The Black Swan reasonably enough situated in the heart of the Swan Valley has been a regular – well at least a two or three times a year – haunt for us for quite a while, and we have always enjoyed the food and general ambience.
The dining area looks out over lawns to the vines at the rear of the property, rolling up to the hills in the distance; it is very pretty.
The tasting area towards the front of the restaurant can get a bit busy and crowded, so when we were out that way recently we were pleased to see that an extension is underway which will move wine tasting to its own dedicated area and free up more dining space.
One interesting point that always seems to get a few glances is the area to one side of dining room with a fence around artificial lawn and a couple of concrete kangaroos and metal goannas and a large swan on the wall taking pride of place – kitsch? Sure, but it’s different and a little amusing, too.
The menu lists ten or so starters and a similar number of mains – seafood chowder, duck spring rolls, garlic and chilli prawns and roasted pork belly among the former, and seafood paella, braised beef cheeks, confit duck legs and lamb braised in coconut curry among the latter.
On this occasion we settled on parmesan pannacotta and trio of salmon for our entrées, and baked chicken breast and Brie risotto cake for our mains.
All dishes served up were splendidly presented, and of very generous proportion – particularly the mains – and while the costs are at the upper end of Valley prices, they are well worth the money.
The pannacotta was a nicely wobbly affair, with a sharp salty tang from the cheese, sitting in a strawberry and balsamic sauce, the sweetness and piquancy of the two ingredients supporting each other and an avocado and tomato dice providing creamy, sweet balance.
It was a refreshing, light and well turned out dish.
My trio of salmon set out across the plate consisted of a roulade -an eggroll wrap around salmon and apple infused with truffle oil; a mound of chopped salmon, combined with baby capers, shallots and lemon; and thick slivers of salt cured salmon, dusted with dill, lemon and lime zest and served with a dollop of horseradish cream.
This was so far removed from the few slices of supermarket bought smoked salmon dished up to me at another place in recent days; each component of the trio was full of fresh zesty aromas and salty, tart flavours from the fish, capers, citrus, herbs and spices, all beautifully integrated to produce a satisfying, flavoursome starter of great finesse and skill.
The chicken breast was served wrapped round a farce of olives, capsicum and red onions on a bed of leek polenta, creamed spinach and jus.
The chicken was tender, juicy and moist, well seasoned, with the seasoned stuffing and accompaniments providing competing and complementing flavours. It was a fine dish exhibiting good cooking skills, and the generous serving comfortably beat Lady FWO’s best efforts.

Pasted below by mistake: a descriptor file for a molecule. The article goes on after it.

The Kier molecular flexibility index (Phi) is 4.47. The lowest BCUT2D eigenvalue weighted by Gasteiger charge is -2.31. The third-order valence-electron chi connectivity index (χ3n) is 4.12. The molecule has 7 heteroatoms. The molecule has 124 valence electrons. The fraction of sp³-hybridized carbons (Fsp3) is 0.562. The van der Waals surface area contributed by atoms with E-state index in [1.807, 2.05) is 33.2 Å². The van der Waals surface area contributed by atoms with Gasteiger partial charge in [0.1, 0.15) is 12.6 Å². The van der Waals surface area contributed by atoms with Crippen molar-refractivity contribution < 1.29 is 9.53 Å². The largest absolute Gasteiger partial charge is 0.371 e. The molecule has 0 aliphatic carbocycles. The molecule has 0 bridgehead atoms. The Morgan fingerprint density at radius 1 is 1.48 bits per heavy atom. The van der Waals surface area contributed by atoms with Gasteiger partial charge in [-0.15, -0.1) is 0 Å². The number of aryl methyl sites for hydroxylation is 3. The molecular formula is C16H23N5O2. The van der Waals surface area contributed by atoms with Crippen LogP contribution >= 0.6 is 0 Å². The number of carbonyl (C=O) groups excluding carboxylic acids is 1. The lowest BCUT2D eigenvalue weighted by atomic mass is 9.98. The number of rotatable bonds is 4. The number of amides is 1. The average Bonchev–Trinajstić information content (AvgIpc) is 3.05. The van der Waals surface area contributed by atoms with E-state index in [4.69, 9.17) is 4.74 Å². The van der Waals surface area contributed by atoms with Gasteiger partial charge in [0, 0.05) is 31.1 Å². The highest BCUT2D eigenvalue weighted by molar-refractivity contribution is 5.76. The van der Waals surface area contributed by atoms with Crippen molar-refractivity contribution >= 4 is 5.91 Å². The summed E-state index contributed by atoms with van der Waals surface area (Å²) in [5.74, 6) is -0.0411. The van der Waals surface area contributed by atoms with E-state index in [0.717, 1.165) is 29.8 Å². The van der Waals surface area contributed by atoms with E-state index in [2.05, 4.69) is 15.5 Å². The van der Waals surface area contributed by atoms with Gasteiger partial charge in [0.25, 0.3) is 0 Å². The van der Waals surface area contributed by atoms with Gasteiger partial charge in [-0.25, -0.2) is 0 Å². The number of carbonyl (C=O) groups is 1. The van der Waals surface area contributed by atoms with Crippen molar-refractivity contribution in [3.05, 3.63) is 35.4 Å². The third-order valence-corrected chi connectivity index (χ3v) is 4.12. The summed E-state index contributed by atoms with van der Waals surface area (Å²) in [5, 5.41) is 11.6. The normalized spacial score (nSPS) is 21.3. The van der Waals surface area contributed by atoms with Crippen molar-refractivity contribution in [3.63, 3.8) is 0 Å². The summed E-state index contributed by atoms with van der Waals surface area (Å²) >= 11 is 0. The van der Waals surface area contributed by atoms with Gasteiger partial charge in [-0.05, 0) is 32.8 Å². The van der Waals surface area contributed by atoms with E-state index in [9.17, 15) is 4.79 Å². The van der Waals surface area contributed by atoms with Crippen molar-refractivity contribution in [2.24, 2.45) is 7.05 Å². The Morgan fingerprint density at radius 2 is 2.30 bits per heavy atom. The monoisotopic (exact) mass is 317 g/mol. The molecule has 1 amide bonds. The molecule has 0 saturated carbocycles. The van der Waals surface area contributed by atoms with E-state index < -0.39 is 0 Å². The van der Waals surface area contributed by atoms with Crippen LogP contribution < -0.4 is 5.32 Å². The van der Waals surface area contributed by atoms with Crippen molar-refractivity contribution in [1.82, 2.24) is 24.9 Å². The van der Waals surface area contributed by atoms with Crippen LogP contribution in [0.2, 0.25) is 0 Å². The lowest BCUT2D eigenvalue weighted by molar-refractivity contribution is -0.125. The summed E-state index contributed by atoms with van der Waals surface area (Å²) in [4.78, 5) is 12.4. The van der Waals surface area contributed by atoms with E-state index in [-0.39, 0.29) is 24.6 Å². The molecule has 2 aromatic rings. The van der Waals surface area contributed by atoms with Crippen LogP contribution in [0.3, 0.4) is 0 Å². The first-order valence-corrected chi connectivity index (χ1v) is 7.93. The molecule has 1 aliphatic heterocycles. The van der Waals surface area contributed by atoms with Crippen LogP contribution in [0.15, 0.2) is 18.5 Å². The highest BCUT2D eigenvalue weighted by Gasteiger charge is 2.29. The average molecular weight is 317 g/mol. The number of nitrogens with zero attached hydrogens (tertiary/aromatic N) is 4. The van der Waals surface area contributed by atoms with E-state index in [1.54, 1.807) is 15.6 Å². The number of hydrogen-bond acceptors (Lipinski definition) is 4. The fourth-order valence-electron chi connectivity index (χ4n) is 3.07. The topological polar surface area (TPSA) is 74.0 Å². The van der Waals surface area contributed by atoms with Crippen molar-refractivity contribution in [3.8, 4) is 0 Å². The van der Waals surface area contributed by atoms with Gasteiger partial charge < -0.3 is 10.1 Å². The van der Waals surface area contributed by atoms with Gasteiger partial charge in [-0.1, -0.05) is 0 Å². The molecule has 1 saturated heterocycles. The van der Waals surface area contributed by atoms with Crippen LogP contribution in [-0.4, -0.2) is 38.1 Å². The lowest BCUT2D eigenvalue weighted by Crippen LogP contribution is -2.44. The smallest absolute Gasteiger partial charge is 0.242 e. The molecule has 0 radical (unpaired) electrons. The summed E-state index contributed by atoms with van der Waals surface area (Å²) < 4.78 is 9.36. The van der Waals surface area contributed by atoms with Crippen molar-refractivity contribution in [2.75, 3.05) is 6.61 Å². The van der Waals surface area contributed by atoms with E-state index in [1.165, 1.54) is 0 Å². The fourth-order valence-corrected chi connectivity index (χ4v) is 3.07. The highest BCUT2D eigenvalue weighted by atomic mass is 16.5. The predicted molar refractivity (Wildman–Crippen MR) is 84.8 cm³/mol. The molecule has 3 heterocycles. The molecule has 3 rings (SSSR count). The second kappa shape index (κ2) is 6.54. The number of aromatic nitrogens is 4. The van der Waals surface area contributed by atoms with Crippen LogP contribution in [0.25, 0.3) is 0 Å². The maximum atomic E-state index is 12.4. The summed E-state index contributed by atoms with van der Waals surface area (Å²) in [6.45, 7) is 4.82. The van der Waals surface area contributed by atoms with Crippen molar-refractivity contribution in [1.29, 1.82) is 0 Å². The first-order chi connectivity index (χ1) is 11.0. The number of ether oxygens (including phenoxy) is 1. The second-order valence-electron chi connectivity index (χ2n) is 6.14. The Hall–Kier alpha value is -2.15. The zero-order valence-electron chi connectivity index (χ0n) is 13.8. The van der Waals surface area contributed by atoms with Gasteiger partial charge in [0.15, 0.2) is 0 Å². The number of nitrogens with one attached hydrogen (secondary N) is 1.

A round, flat deep fried risotto cake, crisp skinned with well seasoned, perfectly cooked moist and tender grains imbued with the salty, delicate tang of the cheese inside, sat in a sauce of cream and mushrooms and with sweet potato chips on the side. The earthy mushrooms cut through the richness of the cream, the rice soaking up all the savoury elements as the cake was crumbled into the sauce. If anything there perhaps a little too much sauce for me; but other than that the combination of flavours and the different textures set up a sure fire winner.
I have often thought the wines at Black Swan haven’t always reached the same standard as the food they produce, but over the past two or three years the wines have improved immeasurably as well. There are not that many places where you can pick up a 2006 Cabernet or 2008 Cabernet Merlot as the latest release. Anyway, the recently released 2010 blend of cabernet sauvignon, cabernet franc and merlot is probably the best wine I have yet tasted from the winery and we enjoyed a bottle of that with our meal.
This is a lovely wine – lifted blackcurrant, chocolate and plum aromas on the nose, with more black fruit, mulberry, sour cherry and liquorice on the palate; the tannins are smooth, and the oak treatment leads the wine to a long, full finish. It would certainly cellar well over the next 5-7 years and is a great accompaniment to food. (91).
We have always found the service here to be professional, welcoming and attentive and it was no different on this visit – despite only one waiter working at the time we were there, she handled the tables and customers with aplomb, as well as taking time to settle up accounts and hand out tastes for those wanting to sample the wines.
Black Swan is well worth a visit when next you are in the Valley – very good food, complemented by improving wines, and a lovely setting, make for a very pleasant occasion. We recommend it.